'Terrible Beer but Lovely Commercials'
Inside the tangled history of UPA's Bert and Harry Piel.
UPA’s reputation rests on artistry. Employing modern art and design, and developing new forms of animated motion and storytelling, the American studio made cartoons that played not just in theaters but in museums.
The animation produced at UPA helped to define the ‘50s, and it earned lots of money along the way. Really, though, it was never a simple case of art winning out. For all its artfulness, UPA owed a good deal of its success to the crassest kind of commercialism: advertising.
Around the start of 1950, UPA expanded from its headquarters in Los Angeles County to a second studio in New York City. The goal was to make animated ads “3,000 miles closer to Madison Avenue,” according to artist Gene Deitch, who headed the new division.1 As Deitch later wrote:
It became clear from day-one that our role at the New York branch was to earn money to support the Burbank studio. We were assigned to do commercial work, using the UPA mystique, as critical darlings of the animation world, to attract the highest-paying clients. All of our income had to be sent to the Burbank studio bank account, and each week we had to wait for our paychecks to arrive in the mail. Nearly every week, we, who were the nominal executives, had to virtually barricade ourselves in the office when the paychecks failed to arrive on time. We were paying Burbank’s bills, but could hardly pay our own.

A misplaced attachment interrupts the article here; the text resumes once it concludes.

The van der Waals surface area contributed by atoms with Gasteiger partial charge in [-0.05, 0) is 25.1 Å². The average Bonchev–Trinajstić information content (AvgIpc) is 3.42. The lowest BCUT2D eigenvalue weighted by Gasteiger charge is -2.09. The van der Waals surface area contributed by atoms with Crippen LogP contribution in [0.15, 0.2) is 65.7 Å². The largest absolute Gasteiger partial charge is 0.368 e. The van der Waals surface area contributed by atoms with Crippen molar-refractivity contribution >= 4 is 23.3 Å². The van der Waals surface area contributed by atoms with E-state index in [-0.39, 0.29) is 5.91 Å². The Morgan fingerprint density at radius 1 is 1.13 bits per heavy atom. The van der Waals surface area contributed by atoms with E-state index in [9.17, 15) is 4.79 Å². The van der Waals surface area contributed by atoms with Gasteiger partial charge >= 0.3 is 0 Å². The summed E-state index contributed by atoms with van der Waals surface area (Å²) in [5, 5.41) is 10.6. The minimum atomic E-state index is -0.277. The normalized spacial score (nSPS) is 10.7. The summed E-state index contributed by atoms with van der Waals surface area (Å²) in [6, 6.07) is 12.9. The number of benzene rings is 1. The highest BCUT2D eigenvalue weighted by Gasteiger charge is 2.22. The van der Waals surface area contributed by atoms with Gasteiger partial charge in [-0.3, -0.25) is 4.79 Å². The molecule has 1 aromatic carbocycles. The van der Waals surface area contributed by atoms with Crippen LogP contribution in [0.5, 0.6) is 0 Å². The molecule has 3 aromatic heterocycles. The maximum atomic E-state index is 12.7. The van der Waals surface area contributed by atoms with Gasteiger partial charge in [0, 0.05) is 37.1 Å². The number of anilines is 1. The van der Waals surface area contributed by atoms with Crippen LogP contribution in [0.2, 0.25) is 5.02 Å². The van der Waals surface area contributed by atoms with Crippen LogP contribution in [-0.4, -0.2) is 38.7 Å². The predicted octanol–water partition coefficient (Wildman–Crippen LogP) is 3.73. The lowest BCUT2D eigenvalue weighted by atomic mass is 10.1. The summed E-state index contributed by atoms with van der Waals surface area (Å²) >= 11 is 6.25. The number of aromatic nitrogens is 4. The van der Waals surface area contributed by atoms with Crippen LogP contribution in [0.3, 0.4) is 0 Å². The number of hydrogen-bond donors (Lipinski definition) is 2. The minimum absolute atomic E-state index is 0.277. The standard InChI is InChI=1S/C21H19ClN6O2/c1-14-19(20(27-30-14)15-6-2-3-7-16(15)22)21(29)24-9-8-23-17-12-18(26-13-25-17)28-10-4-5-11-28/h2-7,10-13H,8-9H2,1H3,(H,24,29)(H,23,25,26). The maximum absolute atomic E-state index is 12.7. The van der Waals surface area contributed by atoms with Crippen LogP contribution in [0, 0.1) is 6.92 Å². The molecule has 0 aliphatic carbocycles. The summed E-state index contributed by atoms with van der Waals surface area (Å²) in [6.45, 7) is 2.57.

What did arrive on time were the regular recorded Dictaphone belts from Steve [Bosustow, head of UPA], delivering his weekly pep talk and general instructions. It had the advantage to him that it was a one-way message. We couldn’t talk back. We could only razz his recorded voice.
UPA New York was behind some of the decade’s best and most popular TV ads, which raked in money from (and for) big companies. One major spot was Busy Day, done for General Foods’ Jell-O around 1953. Deitch won awards with it.
But the crowning achievement of the New York branch — in fact, one of the most-discussed animated ad campaigns of all time — was for Piels Beer. This was the Bert and Harry Piel series, begun in 1955. It was a megahit and, within the ad world, the most controversial campaign of its day.